Rudy's commitment to nature is legendary. He was the first landowner to donate a conservation easement to the new Nova Scotia Nature Trust, protecting a tract of land on the Bras d'Or Lakes in 1996. His second easement, protects four spectacular coastal islands on the Eastern Shore. This area's wilderness jewel, is a forest-encircled sheltered cove with magnificent twin beaches. Rudy worked for over 20 years to protect and acquire the peninsula, which, thanks to his and others' donations, is now owned by the Nova Scotia Nature Trust. His third easement, on his home property, protects the woodland surrounding Goat Lake in Chester.
Rudy has also been a lifelong supporter of arts, culture, education, and heritage and has championed a long list of community projects. He has an intense commitment to symphonic music and has helped many gifted musicians pursue their talents through various organizations. He is a devoted supporter of Symphony Nova Scotia.
Rudy is a visionary, an activist, a philanthropist, and a true promoter of civil society, of peace, and of social justice. His love for all people shines through everything he does. He has lived modestly so that he may give largely.
Sharon Hope Irwin
Sharon Hope Irwin has devoted 40 years to ensuring that child care is inclusive, affordable, accessible, and comprehensive.
Sharon moved to Nova Scotia from the United States in 1974 to create the Town Daycare Centre in Glace Bay and serve as its executive director. She devoted herself to transforming an old company store into an innovative children's place, with space for privacy and learning as well as vigorous rough-and-tumble play.
When a parent desperately needed care for a child with severe special needs, Sharon's heart told her that including the child was the right thing to do, and she found a way. The centre went on to successfully integrate children with visual impairments, children who had brittle bone disease, and children with cerebral palsy. She and her staff saw that it could be done and that everyone benefitted. No one was left out. Sharon's job became her life's work.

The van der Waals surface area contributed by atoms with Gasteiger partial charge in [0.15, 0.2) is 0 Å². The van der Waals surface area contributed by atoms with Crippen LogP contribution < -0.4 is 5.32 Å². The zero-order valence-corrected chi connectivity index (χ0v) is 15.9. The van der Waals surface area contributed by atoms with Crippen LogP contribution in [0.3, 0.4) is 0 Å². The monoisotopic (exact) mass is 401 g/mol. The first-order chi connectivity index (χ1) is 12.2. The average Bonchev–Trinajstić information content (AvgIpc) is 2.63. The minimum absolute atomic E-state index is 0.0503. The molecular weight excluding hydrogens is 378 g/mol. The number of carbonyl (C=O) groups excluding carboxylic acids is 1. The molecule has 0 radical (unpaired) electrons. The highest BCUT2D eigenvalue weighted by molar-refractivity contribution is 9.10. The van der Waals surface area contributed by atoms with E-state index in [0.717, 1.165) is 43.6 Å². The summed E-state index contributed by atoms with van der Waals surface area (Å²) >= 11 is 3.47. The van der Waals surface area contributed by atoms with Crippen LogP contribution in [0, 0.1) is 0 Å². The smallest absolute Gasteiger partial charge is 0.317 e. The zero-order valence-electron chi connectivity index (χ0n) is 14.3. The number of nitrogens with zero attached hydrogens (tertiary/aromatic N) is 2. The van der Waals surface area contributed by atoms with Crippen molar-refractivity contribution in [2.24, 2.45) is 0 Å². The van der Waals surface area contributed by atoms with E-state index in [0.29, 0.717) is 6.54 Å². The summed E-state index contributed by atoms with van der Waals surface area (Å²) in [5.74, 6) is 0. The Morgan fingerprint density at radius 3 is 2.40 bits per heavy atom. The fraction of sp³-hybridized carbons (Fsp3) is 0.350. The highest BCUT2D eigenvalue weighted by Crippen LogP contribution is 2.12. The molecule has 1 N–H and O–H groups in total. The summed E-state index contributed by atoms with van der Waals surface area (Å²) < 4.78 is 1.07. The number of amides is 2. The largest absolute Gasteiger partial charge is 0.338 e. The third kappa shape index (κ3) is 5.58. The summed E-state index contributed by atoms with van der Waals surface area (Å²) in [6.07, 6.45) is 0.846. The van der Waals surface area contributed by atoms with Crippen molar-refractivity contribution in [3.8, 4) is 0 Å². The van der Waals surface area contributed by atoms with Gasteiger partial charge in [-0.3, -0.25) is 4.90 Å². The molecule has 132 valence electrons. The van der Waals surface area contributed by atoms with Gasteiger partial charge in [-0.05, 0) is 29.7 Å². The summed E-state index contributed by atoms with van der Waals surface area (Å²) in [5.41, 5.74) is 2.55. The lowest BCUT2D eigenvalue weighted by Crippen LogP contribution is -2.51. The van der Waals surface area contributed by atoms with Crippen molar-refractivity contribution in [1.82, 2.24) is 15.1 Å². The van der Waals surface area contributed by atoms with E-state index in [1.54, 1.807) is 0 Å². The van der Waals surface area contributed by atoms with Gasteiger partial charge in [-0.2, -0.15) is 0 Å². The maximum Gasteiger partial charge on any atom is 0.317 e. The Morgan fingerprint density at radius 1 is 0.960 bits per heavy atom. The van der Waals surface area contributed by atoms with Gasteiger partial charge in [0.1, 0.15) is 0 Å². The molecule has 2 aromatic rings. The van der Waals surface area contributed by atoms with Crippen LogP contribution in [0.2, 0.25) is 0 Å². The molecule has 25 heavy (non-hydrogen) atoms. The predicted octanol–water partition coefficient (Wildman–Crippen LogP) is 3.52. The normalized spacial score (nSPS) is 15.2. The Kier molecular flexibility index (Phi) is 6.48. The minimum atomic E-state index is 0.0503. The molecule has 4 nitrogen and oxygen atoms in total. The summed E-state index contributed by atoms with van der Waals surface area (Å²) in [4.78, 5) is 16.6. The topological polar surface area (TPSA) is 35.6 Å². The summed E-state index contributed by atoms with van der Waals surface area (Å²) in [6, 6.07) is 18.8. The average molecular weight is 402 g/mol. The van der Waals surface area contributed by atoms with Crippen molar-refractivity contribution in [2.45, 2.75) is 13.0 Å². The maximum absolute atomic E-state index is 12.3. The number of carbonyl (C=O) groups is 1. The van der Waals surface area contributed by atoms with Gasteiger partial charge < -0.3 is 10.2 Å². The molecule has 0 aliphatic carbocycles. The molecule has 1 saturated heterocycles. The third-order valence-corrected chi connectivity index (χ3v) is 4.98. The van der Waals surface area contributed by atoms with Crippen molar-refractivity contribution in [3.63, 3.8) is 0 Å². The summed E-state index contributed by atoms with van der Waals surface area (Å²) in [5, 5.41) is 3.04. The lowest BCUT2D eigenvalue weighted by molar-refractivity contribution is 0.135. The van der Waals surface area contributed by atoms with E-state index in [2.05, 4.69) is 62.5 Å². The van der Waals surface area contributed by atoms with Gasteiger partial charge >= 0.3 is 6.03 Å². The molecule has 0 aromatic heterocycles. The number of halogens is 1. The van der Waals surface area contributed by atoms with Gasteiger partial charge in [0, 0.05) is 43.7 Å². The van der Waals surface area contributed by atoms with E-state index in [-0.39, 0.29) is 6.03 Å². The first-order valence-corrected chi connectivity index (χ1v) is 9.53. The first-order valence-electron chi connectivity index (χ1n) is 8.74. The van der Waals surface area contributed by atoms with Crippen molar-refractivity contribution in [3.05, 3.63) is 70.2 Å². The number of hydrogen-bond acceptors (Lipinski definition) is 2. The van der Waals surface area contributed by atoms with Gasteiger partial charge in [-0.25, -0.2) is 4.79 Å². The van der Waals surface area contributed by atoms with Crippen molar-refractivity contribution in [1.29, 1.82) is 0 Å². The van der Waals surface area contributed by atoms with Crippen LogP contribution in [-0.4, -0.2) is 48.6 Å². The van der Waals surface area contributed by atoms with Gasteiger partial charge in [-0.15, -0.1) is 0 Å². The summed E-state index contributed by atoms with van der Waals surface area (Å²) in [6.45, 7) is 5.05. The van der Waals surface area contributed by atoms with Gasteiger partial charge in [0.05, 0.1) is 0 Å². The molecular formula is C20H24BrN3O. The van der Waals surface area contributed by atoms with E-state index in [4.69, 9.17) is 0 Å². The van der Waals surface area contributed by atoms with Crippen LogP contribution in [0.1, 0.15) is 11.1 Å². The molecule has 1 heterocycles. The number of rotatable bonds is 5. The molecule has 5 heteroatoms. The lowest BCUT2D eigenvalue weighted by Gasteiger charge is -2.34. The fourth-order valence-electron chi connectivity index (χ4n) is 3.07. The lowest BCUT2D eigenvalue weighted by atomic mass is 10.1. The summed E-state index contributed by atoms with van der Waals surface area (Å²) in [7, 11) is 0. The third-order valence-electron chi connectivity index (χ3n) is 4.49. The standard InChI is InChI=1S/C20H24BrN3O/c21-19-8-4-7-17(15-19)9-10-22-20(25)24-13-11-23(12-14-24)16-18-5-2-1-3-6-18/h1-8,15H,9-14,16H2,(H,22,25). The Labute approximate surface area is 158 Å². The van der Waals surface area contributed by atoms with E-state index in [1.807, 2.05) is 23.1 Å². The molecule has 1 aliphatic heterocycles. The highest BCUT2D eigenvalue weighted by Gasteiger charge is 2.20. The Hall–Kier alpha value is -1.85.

When Dr. Richard Goldbloom at the IWK saw what Sharon had achieved, he convinced her to share her success. She created the non-profit SpeciaLink: The National Centre for Early Childhood Inclusion and went on the road to share her message of inclusion and her methods with all of Canada. She became a passionate champion for children with special needs. Her books, presentations, and training sessions continue to influence practitioners and decision makers across the country and beyond.
Sharon is recognized as Canada's pre-eminent advocate for the inclusion of young children with special needs. Her efforts have resulted in major policy and practice changes in every province. She has made an enormous contribution to enhancing the rights of children.
Alistair MacLeod is recognized as one of Cape Breton Island's finest literary voices.
Born in North Battleford Saskatchewan in 1935, his family returned to Dunvegan when he was a young boy. His experiences growing up in Inverness County are present in the themes and images of his work and he did much of his writing there, in the summer solitude of a rustic cabin by the sea. In April of 2014, Alistair was laid to rest in his beloved Broad Cove, Cape Breton.
Alistair was a storyteller, deeply influenced by the Gaelic language and culture of his people. He was able to translate the spirit and value of oral traditions into the printed word and his words were, in turn, translated into 17 languages. His highly detailed, particular and localized writing spoke of universal cares and concerns. He often spoke of "sending letters to the world" hoping they would be read and the readers affected in some way. They were. His ability to transcend place was acknowledged by numerous accolades, including, in 2001, the International IMPAC Dublin Literary Award for his novel, No Great Mischief.
Alistair's legacy lives on. His novel and short stories are ours to treasure and his many awards and honours have become part of our provincial and national story. Alistair was a mentor to students and young writers throughout the world and taught for many years in the University of Windsor's creative writing program. His influence and his kindness will benefit Canada's literary community for decades to come.
All who met him-at the Broad Cove Scottish Concert or at various community and literary events-will remember his warmth and his genuine interest in everyone he encountered. He had a gentle spirit, humble ways and cherished Nova Scotia and its people.
Tapadh leat, Alistair, tapadh leat.